I shivered in fear inside the only motor car on the road. 'You catch bajajs from now on!' said Iwan, referring to the noisy little orange three-wheeler taxis of the poor. 'It's what the people use so it's the only safe way to travel.' Two long- haired boys jiggled madly at my car window. 'Hallo mister!', they yelled hysterically and ran away laughing. Just like any other day.

Glee

Around the front of the cigarette and lolly shop on the bend in our street on that Thursday 14 May, the day of no laws, there was the usual collection of neighbourhood folk coming, going, and those with nowhere really to go at all. Telling each other that they had been at home all day, anxious under an acrid brown sky, a sky plagued by pyromania along with the usual excess of flatulent vehicles. Anxiously waiting for their children on their way home from school.

The glint of glee in their eyes and a few white shiny-new bits of gadgets by their feet told it was only partly true.

For Iwan and me it was not the laws of property that shed us that day like clothing shed in a public place. It was the laws governing affection in a Muslim land. To be more precise we Came Out, publicly flaunting the laws which we had flaunted privately for ages by living together as best friends and friends only, a single man (Muslim) and a single woman (Western).

We walked out the door for the first time a duo, hand tightly gripped in hand. Morally immune as we walked up the bend past a couple of friends from the kampung, also hand-in-hand in a threesome with a heavy basket full of the spoils of the looting orgy, their faces starting to betray guilt and bemusement at the enormity of their actions.

Later we found out that in lots of neighbourhoods stolen goods had been carried back to their place of origin, after the protest was over, after the hate had been extinguished. And later again that some of the goods had been taken by police and soldiers with rank.

Friends on the phone told us that the law had gone out like electricity over the entire metropolis, resulting in thousands of shops and banks gutted and burnt in the sudden, momentary freedom to protest. Like a major shutdown the law stopped, blew out. We didn't think to ask the question till later: did someone flick the central switch to off? Who paid who to slice the wires of the superstructure, to cut the security grid that had buzzed through the city day and night for weeks before the Trisakti shootings?

Home

Iwan was taking me up the narrow street to find a bajaj, to find a People's Vehicle for the first leg of my trip which would end in a special government-chartered 747. The Embassy had finally used the words 'mandatory evacuation.' I decided that they must really mean 'get the hell out' because they knew something that we didn't know.

Which was odd because we felt safer at home than anywhere else. Iwan and I had both been home the night before. We'd cooked corn and tempeh and made pecel and talked passionately about where the reformasi should be headed. We could sense that the president's days were numbered - three months maximum, we gave him. Iwan supported the replacement of Suharto with Habibie because Habibie was brilliant, a civilian, and because he mixed with the Muslim intellectuals, some of whom were good community leaders and 'clean'.

I demanded that Iwan have more imagination than that. I argued that we shouldn't be so individualist in our discussions of the succession, expecting that Indonesian democracy and prosperity was all going to be embodied in the right leader, and that that noble saviour would make everything all right. The problem with that argument is that any real leadership talent has been repressed for three decades or more, I said. Not to mention the political structure which needed to be completely dismantled and a constitution which was long atrophied.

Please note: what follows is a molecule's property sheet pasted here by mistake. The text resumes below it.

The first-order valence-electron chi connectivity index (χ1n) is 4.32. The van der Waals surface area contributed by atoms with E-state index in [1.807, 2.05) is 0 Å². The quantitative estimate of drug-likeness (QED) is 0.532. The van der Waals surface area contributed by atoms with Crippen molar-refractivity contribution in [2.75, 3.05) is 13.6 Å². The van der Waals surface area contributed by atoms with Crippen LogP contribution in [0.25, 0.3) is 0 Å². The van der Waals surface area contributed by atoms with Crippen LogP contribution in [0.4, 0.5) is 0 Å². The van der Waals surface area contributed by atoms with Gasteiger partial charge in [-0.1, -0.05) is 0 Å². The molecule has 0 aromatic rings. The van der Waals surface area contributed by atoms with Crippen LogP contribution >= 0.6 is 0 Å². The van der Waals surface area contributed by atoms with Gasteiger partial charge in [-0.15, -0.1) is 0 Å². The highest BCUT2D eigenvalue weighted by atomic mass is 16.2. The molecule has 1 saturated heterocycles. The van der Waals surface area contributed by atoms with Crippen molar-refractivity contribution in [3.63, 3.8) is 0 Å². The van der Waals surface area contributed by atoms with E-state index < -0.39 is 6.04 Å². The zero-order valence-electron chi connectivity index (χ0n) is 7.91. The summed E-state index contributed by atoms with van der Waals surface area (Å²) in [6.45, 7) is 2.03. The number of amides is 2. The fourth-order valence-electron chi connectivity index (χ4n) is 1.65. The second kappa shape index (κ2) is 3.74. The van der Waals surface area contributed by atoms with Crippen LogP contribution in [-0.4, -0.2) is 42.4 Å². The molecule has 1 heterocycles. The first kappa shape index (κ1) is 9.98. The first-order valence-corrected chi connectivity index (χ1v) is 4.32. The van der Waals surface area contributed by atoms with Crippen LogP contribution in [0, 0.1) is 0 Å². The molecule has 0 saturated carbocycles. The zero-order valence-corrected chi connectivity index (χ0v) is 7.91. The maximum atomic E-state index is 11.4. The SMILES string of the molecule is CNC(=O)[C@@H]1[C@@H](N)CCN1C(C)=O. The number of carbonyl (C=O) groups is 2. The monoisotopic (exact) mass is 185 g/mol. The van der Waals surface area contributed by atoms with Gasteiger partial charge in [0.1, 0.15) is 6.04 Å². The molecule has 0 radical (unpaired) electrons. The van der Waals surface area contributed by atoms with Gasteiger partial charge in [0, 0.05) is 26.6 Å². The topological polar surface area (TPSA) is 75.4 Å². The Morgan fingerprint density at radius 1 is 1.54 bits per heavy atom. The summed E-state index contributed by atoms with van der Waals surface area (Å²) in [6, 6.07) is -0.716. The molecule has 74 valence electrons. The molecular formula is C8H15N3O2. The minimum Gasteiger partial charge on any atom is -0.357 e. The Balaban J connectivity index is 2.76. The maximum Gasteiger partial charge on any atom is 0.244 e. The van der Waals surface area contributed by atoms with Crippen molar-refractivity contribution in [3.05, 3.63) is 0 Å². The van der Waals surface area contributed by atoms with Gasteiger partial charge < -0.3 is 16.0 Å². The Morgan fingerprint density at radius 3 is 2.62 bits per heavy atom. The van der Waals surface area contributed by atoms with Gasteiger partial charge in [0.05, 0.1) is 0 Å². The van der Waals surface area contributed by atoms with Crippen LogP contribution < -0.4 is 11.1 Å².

Iwan lay on the couch as we talked. Great machines thundered out on the main road - tanks, helicopters, trucks, planes - but we felt safe as fire-warmed cave men well-hidden from the predatory dinosaurs.

So when the embassy rang and said the words 'mandatory evacuation' we were sure that the West's superior intelligence agents had gotten wind of a coup attempt, an assassination, or something worse. I had an hour to pack two small bags of what turned out to be useless clothes and objects, and ring five or six friends.

Evacuees were told to gather at the American Club at midnight. I left Iwan outside the gate in the bajaj and it was like I'd climbed a gigantic wall into the West, never to return as far as he was concerned, never in the form of a true and loyal friend of him and his country, who stuck around through thick and thin.

Breaking another unwritten law, we hugged. He said: 'This isn't necessary'.

'It's for my family, they're dying of worry,' I replied, knowing that family unity was a good reason for doing all kinds of odd things in Indonesia, having been asked a million times why on earth I lived so far from my own - just for experience and work.

Wondering whether it was just for my family or whether an apocalypse really was nigh.

Then I crossed the Wall and saw what I never thought I'd see: American refugees.

Club

Big heavy expensive cases, heaped messily and black like the debris of a big blaze. The Club bar, bubbling with beer and the latest coup theories. Fashionable teenagers excited and speaking their International School gang's slang, flirting, and smoking at the dark end of the humming chlorine swimming pool. Someone on a megaphone in the Kijang-and-Mercedes-packed car park, telling the hundreds of us to move inside, outside, over here, over there.

Little plump blonde kids rubbing their eyes, running, and crashing out on aerobics mats in the aerobics hall.